• Violent Personality - this is the macho personality group. They love and watch domestic violence and celebrate racial incidence, shooting, executions, etc. They believe victims deserve what they get.

  • Vindictive Personality - they believe that everyone will be paid duly when the right time comes.

  • Odd Attitude Personality - they lack social skills even though they might be excellent highflier at work.

  • Unhealthy habits - they are always weak, could easily record quick weight gain or loss, sleep disorders and often have addition problem.

Recent layoff bitterness - If for any reason, one or all the aforementioned personality types became the reason for a layoff, there could be emotional despair which might lead to a security threat; hence making violence against anyone imminent.  

Understanding and profiling the above signs will go a long way in preventing the occurrence of workplace violence. It will also help to keep everyone on alert and create several layers of security.

Gus Kostopoulos believed that in proffering solution to the staggering rise in workplace violence, the first thing is to understand the nature and risk factors surrounding the type of violence. In line with the findings of the National Institute for Occupational Safety and Health, he identified four major categories, saying that better understanding of the risk factors could contribute to effective planning and prevent measures.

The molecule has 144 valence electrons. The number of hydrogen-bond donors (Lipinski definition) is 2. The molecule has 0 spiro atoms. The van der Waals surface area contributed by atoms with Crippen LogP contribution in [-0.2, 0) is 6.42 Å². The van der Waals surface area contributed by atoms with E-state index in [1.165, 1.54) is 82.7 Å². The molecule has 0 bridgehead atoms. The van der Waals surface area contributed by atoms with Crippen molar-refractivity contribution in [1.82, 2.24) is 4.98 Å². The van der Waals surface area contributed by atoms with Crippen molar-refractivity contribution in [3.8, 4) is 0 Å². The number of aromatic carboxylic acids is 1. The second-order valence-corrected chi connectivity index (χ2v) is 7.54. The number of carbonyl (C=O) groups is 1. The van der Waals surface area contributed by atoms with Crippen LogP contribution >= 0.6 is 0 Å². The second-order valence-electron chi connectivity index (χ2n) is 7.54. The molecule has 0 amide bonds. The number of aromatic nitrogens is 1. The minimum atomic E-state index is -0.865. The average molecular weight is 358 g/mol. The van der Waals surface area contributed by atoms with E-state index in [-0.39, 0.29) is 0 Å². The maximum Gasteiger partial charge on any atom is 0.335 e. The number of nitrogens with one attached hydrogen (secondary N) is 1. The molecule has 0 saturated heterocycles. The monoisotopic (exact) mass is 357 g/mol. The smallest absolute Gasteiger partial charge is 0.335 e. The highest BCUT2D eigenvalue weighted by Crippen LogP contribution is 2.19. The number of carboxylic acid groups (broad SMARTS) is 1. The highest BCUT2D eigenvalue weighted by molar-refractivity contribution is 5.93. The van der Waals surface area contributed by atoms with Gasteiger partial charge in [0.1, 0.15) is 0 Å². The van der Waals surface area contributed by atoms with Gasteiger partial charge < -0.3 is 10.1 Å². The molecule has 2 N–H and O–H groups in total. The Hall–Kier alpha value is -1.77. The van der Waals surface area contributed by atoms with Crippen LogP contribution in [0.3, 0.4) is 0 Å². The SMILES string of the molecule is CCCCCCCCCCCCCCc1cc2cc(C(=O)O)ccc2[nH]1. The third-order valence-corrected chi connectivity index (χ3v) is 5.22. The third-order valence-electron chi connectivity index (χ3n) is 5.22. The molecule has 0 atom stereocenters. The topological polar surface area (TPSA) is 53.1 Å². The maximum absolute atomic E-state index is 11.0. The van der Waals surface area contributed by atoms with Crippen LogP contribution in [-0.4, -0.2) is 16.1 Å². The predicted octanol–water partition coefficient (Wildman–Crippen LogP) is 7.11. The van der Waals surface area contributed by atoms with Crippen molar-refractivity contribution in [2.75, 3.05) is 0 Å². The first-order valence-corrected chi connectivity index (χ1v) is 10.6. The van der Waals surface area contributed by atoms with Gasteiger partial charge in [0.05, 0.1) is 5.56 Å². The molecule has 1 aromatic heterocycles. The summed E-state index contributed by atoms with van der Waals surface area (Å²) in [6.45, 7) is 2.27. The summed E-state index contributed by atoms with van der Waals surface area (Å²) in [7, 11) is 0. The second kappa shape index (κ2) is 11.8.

The best and first approach to this security challenge is to establish a zero-tolerance policy towards workplace violence. This policy should have no exception but cover contractors, visitors, patients, clients, workers, and any other stakeholder in the business. Another good consideration is a preventive programme for workplace violence. This will revolve around administrative and engineering controls coupled with staff training.

The design, availability and emphasis on health and safety program, standard procedures manual as well as employee handbook stipulating and re-emphasising the core values and security models of the organisation is essential. Every employee and stakeholder should be aware of the policy and if there is a breach, such should promptly be investigated and tackled. Essentially, employees in high-risk industries should have an extra program to check their health and safety.